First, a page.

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Post on 06-Jul-2020
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Generate Buy-In: Making the Case for an Automated Budgeting and Forecasting Solution
Your competitors are already beginning to make use of data visualization and advanced analytics to improve their ability to manage risks and better plan for the future. According to a Hackett Group survey, CFO Agenda: Finance’s Four Imperatives to Accelerate Business Value, 82 percent of financial executives have already begun adopting advanced analytics or plan to within the next two to three years, and 77 percent have already begun adopting central data management technologies or plan to within the next two to three years.
They’re doing so for good reason: Today’s financial services landscape is marked by increased competition, fewer opportunities for growth and more rigorous regulatory requirements. In this climate, leaders are looking for new solutions that will set them apart from the crowd and help them rise above challenges.
An automated budgeting and forecasting solution will improve the transparency and efficiency of your financial planning processes. With less reliance on spreadsheets, you’ll see fewer data entry errors and your team will be freed from the need to perform repetitive tasks. With more accurate budgets and more flexible forecasts, you’ll give team members across the business the ability to make better decisions. You’ll also give regulators, investors and other stakeholders a more accurate view of your financial institution’s performance.
But getting buy-in for organizational change isn’t always easy. Here are the five key steps you can take to build the business case for implementing a comprehensive automated budgeting and forecasting solution.
Your financial institution already possesses a wealth of information ready to be transformed into actionable insights. Many organizations, however, are still relying on outdated legacy solutions that prevent them from making this transformation a reality. Choosing the right budgeting, forecasting and analytics tools can position organizations for success.
01 Reliance on outdated manual budgeting processes Traditionally, budgeting has been performed on an annual or quarterly basis, with static targets set by central offices and handed down to branches. Many financial institutions continue to rely on Excel spreadsheets for this process, though they’re error-prone, time-consuming to update and lack auditing capabilities.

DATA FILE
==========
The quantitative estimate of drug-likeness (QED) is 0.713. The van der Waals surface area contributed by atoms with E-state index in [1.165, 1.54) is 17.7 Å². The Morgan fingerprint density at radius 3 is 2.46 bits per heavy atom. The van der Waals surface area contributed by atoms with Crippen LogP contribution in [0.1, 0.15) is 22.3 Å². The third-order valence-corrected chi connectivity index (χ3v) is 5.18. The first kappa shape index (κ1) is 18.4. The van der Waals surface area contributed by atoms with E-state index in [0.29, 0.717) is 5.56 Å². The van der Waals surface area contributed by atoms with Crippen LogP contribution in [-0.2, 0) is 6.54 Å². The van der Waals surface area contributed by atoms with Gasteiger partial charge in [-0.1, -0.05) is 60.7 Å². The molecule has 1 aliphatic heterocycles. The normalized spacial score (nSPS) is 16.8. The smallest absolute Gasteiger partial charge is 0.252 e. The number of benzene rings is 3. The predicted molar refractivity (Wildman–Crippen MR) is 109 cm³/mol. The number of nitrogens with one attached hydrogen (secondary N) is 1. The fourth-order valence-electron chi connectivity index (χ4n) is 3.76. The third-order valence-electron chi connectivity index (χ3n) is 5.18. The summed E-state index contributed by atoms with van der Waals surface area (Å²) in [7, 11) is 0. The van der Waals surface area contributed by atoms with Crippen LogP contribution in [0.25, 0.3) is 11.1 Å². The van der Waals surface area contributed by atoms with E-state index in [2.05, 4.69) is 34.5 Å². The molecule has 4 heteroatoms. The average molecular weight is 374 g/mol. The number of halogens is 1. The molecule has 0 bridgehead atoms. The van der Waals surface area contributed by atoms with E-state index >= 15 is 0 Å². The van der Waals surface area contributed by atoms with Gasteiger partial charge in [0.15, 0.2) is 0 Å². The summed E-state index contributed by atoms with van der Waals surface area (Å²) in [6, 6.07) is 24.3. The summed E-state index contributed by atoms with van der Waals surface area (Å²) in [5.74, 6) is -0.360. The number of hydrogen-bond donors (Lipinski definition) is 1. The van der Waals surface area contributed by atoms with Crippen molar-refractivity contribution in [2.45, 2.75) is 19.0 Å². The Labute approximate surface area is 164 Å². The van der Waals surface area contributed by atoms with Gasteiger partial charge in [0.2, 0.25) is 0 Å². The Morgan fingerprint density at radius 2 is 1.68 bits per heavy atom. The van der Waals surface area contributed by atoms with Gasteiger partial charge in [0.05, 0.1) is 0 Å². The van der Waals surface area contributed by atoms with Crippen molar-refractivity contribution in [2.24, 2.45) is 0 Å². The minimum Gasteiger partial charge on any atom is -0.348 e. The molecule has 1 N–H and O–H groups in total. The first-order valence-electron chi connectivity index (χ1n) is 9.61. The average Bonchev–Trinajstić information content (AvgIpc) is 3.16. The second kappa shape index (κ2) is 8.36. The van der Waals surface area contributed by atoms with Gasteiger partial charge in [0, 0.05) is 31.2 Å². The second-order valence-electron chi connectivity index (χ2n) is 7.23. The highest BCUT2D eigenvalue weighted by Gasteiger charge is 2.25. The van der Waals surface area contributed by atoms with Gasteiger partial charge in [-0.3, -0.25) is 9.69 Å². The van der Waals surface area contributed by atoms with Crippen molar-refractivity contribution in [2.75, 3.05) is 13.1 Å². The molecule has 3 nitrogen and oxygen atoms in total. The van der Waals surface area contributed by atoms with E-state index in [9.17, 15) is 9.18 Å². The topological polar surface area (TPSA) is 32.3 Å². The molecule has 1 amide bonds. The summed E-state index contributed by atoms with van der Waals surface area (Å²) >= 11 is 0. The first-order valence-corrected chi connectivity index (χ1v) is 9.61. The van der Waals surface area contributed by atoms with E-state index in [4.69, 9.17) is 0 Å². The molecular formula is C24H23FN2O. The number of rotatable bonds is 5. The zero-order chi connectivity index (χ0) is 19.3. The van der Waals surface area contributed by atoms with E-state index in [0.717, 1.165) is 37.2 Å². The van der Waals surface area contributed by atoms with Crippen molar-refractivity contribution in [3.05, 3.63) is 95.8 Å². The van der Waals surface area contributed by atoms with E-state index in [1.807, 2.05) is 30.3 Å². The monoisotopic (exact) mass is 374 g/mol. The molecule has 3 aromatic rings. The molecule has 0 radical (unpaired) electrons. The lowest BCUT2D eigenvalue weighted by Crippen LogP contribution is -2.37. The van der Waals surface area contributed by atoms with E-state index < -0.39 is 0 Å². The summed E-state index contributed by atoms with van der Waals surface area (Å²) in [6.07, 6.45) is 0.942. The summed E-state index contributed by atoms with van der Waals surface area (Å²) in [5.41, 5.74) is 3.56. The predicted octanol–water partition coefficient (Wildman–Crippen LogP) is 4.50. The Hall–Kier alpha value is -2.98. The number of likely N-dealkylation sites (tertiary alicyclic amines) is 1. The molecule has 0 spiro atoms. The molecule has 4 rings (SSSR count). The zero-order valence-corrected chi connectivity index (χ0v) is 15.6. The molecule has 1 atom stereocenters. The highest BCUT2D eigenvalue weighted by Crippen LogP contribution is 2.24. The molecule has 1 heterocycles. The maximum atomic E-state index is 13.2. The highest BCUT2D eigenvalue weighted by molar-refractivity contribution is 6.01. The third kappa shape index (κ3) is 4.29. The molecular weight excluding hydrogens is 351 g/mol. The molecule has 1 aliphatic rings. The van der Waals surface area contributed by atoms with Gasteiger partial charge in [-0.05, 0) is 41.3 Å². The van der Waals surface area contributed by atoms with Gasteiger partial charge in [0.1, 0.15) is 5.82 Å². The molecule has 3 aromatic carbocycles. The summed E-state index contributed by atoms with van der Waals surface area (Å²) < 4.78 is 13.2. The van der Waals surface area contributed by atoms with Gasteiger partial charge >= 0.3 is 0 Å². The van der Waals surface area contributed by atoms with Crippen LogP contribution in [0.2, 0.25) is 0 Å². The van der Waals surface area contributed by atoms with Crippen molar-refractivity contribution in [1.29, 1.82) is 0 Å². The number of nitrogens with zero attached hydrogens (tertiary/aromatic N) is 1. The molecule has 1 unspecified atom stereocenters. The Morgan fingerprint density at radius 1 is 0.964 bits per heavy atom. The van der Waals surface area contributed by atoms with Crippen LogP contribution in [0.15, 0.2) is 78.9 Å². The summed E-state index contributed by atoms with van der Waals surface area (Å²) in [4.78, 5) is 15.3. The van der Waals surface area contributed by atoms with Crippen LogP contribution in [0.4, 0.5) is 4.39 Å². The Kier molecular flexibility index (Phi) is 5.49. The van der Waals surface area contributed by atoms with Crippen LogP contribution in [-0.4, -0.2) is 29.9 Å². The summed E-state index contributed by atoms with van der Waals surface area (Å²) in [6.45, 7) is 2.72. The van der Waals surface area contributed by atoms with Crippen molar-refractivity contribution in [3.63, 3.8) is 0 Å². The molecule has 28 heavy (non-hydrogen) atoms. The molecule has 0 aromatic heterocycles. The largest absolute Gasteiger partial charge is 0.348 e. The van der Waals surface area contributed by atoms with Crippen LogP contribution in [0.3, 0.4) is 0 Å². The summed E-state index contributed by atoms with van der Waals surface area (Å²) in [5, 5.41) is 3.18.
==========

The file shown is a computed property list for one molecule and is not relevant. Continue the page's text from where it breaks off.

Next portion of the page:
Siloed information centers Branch and portfolio managers perform better when they’re given more autonomy to course-correct in response to economic change and to maximize revenue and profit rather than narrowly focusing on meeting targets. But it’s impossible for them to engage in strategic decision making without access to centralized, institution-wide data repositories.
Skills gaps A Capgemini survey, The Digital Talent Gap: Are Companies Doing Enough?, reveals that 54 percent of executives felt their organizations have lost a competitive advantage because of a dearth of digital talent. Both “soft” and “hard” digital skills were lacking. In many institutions, it’s possible that employees need technical training to take full advantage of an automated budgeting and forecasting solution’s advanced analytic capabilities.
Stakeholders may feel comfortable with the systems that are in place, but that doesn’t mean that this is the safest course. A financial institution’s long-term survival depends on its ability to find new revenue streams and opportunities for growth, and accuracy and efficiency in budgeting and forecasting is a must.
Although a majority of financial industry leaders recognize their need for technology solutions that will boost agility and enable innovation, transformation is not without its challenges. Like individuals, organizations develop habits over time and not all of them benefit their overall health and well-being.
Common stumbling blocks that can prevent financial institutions from moving forward with implementing integrated budgeting and planning solutions include:
Step One: Find Your Roadblocks
For example, despite its inefficiencies, Excel spreadsheet usage remains commonplace. In the 2018 Financial Executives Research Foundation/Robert Half Benchmarking Survey, 63 percent of U.S. firms surveyed were still relying on Excel spreadsheets as their primary tool for budgeting and financial planning. In many cases, current employees lack the technical skills or training they need to leverage a more up-to-date solution.